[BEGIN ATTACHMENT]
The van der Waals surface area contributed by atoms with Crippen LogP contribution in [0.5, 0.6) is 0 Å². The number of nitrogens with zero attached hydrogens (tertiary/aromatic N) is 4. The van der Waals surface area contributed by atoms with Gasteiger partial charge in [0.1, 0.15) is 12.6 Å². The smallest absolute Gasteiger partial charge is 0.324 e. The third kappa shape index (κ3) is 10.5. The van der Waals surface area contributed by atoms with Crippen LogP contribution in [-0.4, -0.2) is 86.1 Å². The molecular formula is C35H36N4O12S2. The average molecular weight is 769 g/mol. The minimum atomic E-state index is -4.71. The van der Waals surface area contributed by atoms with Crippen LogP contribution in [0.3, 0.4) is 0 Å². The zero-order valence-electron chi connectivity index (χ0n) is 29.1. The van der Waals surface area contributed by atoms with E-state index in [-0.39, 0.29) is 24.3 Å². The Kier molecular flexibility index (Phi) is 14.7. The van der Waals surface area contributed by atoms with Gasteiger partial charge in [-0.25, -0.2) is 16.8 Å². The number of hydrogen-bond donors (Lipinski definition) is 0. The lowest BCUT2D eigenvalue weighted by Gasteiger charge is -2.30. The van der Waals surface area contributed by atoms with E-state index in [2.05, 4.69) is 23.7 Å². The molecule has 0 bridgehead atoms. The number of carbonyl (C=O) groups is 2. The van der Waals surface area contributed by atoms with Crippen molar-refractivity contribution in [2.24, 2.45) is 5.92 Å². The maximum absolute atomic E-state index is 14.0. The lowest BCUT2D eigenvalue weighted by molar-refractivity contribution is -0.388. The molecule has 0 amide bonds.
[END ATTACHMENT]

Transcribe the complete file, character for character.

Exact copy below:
The van der Waals surface area contributed by atoms with Crippen LogP contribution in [0.5, 0.6) is 0 Å². The number of nitrogens with zero attached hydrogens (tertiary/aromatic N) is 4. The van der Waals surface area contributed by atoms with Gasteiger partial charge in [0.1, 0.15) is 12.6 Å². The smallest absolute Gasteiger partial charge is 0.324 e. The third kappa shape index (κ3) is 10.5. The van der Waals surface area contributed by atoms with Crippen LogP contribution in [-0.4, -0.2) is 86.1 Å². The molecular formula is C35H36N4O12S2. The average molecular weight is 769 g/mol. The minimum atomic E-state index is -4.71. The van der Waals surface area contributed by atoms with Crippen LogP contribution in [0.3, 0.4) is 0 Å². The zero-order valence-electron chi connectivity index (χ0n) is 29.1. The van der Waals surface area contributed by atoms with E-state index in [-0.39, 0.29) is 24.3 Å². The Kier molecular flexibility index (Phi) is 14.7. The van der Waals surface area contributed by atoms with Gasteiger partial charge in [-0.25, -0.2) is 16.8 Å². The number of hydrogen-bond donors (Lipinski definition) is 0. The lowest BCUT2D eigenvalue weighted by Gasteiger charge is -2.30. The van der Waals surface area contributed by atoms with E-state index in [2.05, 4.69) is 23.7 Å². The molecule has 0 bridgehead atoms. The number of carbonyl (C=O) groups is 2. The van der Waals surface area contributed by atoms with Crippen molar-refractivity contribution in [2.24, 2.45) is 5.92 Å². The maximum absolute atomic E-state index is 14.0. The lowest BCUT2D eigenvalue weighted by molar-refractivity contribution is -0.388. The molecule has 0 amide bonds.